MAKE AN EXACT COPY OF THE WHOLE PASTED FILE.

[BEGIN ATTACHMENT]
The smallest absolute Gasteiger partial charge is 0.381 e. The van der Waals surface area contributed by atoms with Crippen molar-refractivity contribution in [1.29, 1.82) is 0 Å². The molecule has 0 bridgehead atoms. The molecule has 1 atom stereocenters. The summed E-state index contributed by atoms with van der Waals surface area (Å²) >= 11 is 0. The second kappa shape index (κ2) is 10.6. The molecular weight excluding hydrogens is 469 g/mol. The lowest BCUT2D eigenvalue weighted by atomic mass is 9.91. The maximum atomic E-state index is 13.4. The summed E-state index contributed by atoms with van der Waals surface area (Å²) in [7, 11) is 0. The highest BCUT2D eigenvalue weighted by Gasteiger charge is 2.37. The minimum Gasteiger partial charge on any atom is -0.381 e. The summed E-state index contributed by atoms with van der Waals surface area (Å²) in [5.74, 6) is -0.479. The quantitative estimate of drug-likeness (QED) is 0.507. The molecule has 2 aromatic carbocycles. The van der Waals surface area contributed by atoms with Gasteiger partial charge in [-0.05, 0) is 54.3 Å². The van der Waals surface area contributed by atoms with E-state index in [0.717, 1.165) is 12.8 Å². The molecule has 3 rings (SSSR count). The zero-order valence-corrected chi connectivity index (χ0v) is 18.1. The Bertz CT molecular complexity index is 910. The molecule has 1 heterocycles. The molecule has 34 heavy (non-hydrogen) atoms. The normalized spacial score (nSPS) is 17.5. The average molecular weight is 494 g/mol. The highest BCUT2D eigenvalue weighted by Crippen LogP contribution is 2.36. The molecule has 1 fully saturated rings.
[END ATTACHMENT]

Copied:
The smallest absolute Gasteiger partial charge is 0.381 e. The van der Waals surface area contributed by atoms with Crippen molar-refractivity contribution in [1.29, 1.82) is 0 Å². The molecule has 0 bridgehead atoms. The molecule has 1 atom stereocenters. The summed E-state index contributed by atoms with van der Waals surface area (Å²) >= 11 is 0. The second kappa shape index (κ2) is 10.6. The molecular weight excluding hydrogens is 469 g/mol. The lowest BCUT2D eigenvalue weighted by atomic mass is 9.91. The maximum atomic E-state index is 13.4. The summed E-state index contributed by atoms with van der Waals surface area (Å²) in [7, 11) is 0. The highest BCUT2D eigenvalue weighted by Gasteiger charge is 2.37. The minimum Gasteiger partial charge on any atom is -0.381 e. The summed E-state index contributed by atoms with van der Waals surface area (Å²) in [5.74, 6) is -0.479. The quantitative estimate of drug-likeness (QED) is 0.507. The molecule has 2 aromatic carbocycles. The van der Waals surface area contributed by atoms with Gasteiger partial charge in [-0.05, 0) is 54.3 Å². The van der Waals surface area contributed by atoms with E-state index in [0.717, 1.165) is 12.8 Å². The molecule has 3 rings (SSSR count). The zero-order valence-corrected chi connectivity index (χ0v) is 18.1. The Bertz CT molecular complexity index is 910. The molecule has 1 heterocycles. The molecule has 34 heavy (non-hydrogen) atoms. The normalized spacial score (nSPS) is 17.5. The average molecular weight is 494 g/mol. The highest BCUT2D eigenvalue weighted by Crippen LogP contribution is 2.36. The molecule has 1 fully saturated rings.